Horseshoe Falls and Cormorant, Niagara Falls
Copper Hill Images is no longer in the business of selling image sensor
cleaning supplies. It appears that as of December 2015 someone else owns the domain name and
the website currently contains generic "Photoshop Beauty Retouching" tips like
"softening the skin", "removing blemishes", and the like. That's too bad.
The company was a great supplier of useful sensor cleaning products at
reasonable prices for a very long time. I miss them. Regardless, I
have removed all of the outdated links from this article. I may update this article at some point
in the future after I find a supplier of similar products that I like.
Dust happens, and anyone who uses a digital SLR camera will eventually need
to clean their camera's image sensor. You should be aware that when we talk
about cleaning the image sensor we are actually talking about cleaning a
filter that covers the electronic CMOS or CCD element, which is the thing
that actually produces your images. There is legitimate concern about
scratching this filter since any mark on it will show up on every image
captured by the camera, but the dangers are often overstated. The best
chance of scratching it happens when a piece of hard grit gets trapped in a
cleaning tool and is wiped across the filter surface. This is why it is
important to keep all cleaning tools clean and blow any loose particles off
of the sensor with air before cleaning by any method that uses wiping.
Still, this is not rocket science or brain surgery. It takes only a few basic
tools and common sense to do an impeccable job.
Not All Spots are Created Equal
Most spots that are visible on digital images are simply dust of one kind or
another that floated into the camera body when changing lenses, were carried
in on the back of the lenses and body caps, or were created inside the camera itself.
Some of this dust is sticky, like pollen or oily soot particles from diesel
exhaust. Sometimes tiny droplets of excess camera lubricant
find their way to the sensor's filter. Some spots are liquid or
deposits left by evaporated liquid, produced by very tiny droplets like
those that make fog. Still more dust is produced by the camera as its
internal mechanisms wear. Some non-oily dust sticks to the sensor's
filter because it is electrically charged. Some dust, especially larger
particles, can be blown off of the sensor
with air from a bulb type blower but some cannot. One thing most spot causing contaminants have in common is that the particles are
very small. In most cases they are too small to readily see with the unaided
eye. A typical digital SLR image sensor has well over 3500
pixels per linear inch, so it does not take a large particle to
block light from a few pixels. This is also why even a very small scratch on
the sensor cover glass is something to be avoided.
Checking for Sensor Dust
Checking to see whether your sensor needs cleaning is simple enough. The following method works indoors at night,
where you will most likely be when cleaning your image sensor. Attach a relatively long lens to the camera,
focus the lens manually at infinity, stop it down to its smallest aperture, set the exposure compensation to +1 stop,
and photograph any nearby solid white or light colored surface. A laptop screen displaying an all white full screen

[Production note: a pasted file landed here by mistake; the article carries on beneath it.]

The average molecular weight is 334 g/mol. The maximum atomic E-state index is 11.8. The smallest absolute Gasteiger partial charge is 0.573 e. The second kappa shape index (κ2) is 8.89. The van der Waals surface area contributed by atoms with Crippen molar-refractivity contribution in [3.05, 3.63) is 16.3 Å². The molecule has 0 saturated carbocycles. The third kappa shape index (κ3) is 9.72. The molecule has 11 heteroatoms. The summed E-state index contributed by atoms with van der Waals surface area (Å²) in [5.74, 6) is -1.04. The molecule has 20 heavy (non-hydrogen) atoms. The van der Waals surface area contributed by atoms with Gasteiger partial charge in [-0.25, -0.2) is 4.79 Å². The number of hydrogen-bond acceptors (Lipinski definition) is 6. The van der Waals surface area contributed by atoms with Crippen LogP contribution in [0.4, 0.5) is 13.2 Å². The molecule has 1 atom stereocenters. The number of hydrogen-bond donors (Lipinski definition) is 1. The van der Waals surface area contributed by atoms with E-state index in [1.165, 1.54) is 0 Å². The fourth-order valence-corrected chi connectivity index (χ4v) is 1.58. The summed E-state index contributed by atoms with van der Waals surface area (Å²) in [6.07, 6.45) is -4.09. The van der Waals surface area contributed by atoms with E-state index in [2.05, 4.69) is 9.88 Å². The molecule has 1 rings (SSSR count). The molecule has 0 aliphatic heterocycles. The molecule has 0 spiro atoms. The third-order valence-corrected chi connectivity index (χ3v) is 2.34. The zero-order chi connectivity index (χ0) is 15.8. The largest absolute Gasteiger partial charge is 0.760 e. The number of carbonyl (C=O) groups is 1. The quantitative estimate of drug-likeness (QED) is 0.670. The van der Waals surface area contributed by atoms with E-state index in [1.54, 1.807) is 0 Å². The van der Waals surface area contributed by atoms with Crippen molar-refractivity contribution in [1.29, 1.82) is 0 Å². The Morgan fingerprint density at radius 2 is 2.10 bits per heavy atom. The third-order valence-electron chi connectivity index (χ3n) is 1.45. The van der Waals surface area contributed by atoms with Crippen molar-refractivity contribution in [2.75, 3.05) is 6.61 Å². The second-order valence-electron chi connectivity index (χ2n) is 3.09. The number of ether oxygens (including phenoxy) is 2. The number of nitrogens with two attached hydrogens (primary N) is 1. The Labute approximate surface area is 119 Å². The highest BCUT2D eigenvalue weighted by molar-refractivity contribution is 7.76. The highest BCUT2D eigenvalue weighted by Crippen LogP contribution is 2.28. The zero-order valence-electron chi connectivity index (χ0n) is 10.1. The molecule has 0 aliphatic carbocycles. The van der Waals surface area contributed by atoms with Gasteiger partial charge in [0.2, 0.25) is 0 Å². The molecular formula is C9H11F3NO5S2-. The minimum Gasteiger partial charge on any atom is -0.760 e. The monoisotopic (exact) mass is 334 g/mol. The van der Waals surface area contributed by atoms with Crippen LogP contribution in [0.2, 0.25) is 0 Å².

image works very well, but even a piece of paper or a wall that is reasonably well illuminated will do. The surface
being photographed should be no more than a few feet away. The idea is to make the item being photographed extremely
out of focus so the only details in the final image will be dust spots and not features of the item being photographed.
The small aperture makes the light rays between the back of the lens and image sensor parallel to one another and
perpendicular to the glass sensor cover. That causes any dust on the glass cover to cast more distinct shadows on the
image sensor. The long focal length makes it possible to assure the image is completely out of focus at the lens's smallest
aperture, which would be impossible with a very wide angle lens. The long focal length also makes it possible to use something
small and evenly illuminated as a test subject. After this is done view the test image on a computer at 100%
(actual pixels) magnification. Just remember to flip the image vertically so
everything is oriented properly. What you now see is the maximum possible amount of dust you will see in any normally processed image,
with the spots positioned as they are when you look at your image sensor
through the camera's lens opening. Unless you just finished cleaning the
camera you will always see some, so it is a judgment call as to whether
there is enough to warrant cleaning the image sensor. Some use "Auto Levels" in Photoshop to
make dust spots stand out even more. I do not because the extreme contrast
boost shows spots that would be never be visible in a normally processed image. If I am in the field
photographing wildlife I sometimes make
an additional exposure as described above, but at a wider aperture like f/8 or f/11. Since wildlife photographs are typically
taken using large apertures, this additional test image gives a more realistic idea of whether spots I see in the first test image
will show up in the my photos. The smallest spots visible in a test image made at, say, f/32 will be invisible at f/8 or f/11.
Likewise, many of those visible at f/8 or f/11 vanish at wider apertures.
I should also mention that I think direct visualization is not the best
way to find tiny particles when cleaning an image sensor, which is why I
never use it. The method above is easier, provides more
magnification, and above all it gives a more realistic idea of what the particles
can do to an actual image. That's what really matters.
Getting Carried Away
As with many things it's easy to get carried away and spend a fortune on